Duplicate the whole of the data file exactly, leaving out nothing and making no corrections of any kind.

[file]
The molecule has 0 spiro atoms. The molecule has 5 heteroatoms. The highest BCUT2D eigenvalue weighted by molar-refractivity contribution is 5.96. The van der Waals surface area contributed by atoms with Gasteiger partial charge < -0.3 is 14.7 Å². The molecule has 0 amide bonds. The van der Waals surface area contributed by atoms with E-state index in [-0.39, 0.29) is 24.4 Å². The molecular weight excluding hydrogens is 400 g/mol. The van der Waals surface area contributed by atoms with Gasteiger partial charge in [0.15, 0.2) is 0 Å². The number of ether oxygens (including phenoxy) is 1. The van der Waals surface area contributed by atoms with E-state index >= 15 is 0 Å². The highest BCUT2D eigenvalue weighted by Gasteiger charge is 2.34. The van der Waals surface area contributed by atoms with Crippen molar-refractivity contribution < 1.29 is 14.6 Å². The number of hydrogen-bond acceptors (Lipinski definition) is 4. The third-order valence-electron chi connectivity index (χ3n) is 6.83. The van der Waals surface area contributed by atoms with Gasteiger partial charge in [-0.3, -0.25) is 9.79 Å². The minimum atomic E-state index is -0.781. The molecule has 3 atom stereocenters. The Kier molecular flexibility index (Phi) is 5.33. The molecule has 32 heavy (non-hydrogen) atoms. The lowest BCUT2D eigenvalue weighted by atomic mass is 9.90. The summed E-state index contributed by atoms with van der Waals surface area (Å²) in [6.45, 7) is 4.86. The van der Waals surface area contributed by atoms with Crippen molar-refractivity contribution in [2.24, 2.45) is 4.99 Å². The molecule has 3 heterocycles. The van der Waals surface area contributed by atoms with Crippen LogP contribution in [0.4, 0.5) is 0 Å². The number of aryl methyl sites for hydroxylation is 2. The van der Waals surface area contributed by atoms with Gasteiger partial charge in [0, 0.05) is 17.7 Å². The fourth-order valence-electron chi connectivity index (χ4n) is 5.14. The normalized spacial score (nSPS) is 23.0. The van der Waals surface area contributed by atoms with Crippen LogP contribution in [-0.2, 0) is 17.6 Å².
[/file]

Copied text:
The molecule has 0 spiro atoms. The molecule has 5 heteroatoms. The highest BCUT2D eigenvalue weighted by molar-refractivity contribution is 5.96. The van der Waals surface area contributed by atoms with Gasteiger partial charge < -0.3 is 14.7 Å². The molecule has 0 amide bonds. The van der Waals surface area contributed by atoms with E-state index in [-0.39, 0.29) is 24.4 Å². The molecular weight excluding hydrogens is 400 g/mol. The van der Waals surface area contributed by atoms with Gasteiger partial charge in [0.15, 0.2) is 0 Å². The number of ether oxygens (including phenoxy) is 1. The van der Waals surface area contributed by atoms with E-state index >= 15 is 0 Å². The highest BCUT2D eigenvalue weighted by Gasteiger charge is 2.34. The van der Waals surface area contributed by atoms with Crippen molar-refractivity contribution < 1.29 is 14.6 Å². The number of hydrogen-bond acceptors (Lipinski definition) is 4. The third-order valence-electron chi connectivity index (χ3n) is 6.83. The van der Waals surface area contributed by atoms with Gasteiger partial charge in [-0.3, -0.25) is 9.79 Å². The minimum atomic E-state index is -0.781. The molecule has 3 atom stereocenters. The Kier molecular flexibility index (Phi) is 5.33. The molecule has 32 heavy (non-hydrogen) atoms. The lowest BCUT2D eigenvalue weighted by atomic mass is 9.90. The summed E-state index contributed by atoms with van der Waals surface area (Å²) in [6.45, 7) is 4.86. The van der Waals surface area contributed by atoms with Crippen molar-refractivity contribution in [2.24, 2.45) is 4.99 Å². The molecule has 3 heterocycles. The van der Waals surface area contributed by atoms with Crippen LogP contribution in [0.4, 0.5) is 0 Å². The number of aryl methyl sites for hydroxylation is 2. The van der Waals surface area contributed by atoms with Gasteiger partial charge in [0, 0.05) is 17.7 Å². The fourth-order valence-electron chi connectivity index (χ4n) is 5.14. The normalized spacial score (nSPS) is 23.0. The van der Waals surface area contributed by atoms with Crippen LogP contribution in [-0.2, 0) is 17.6 Å².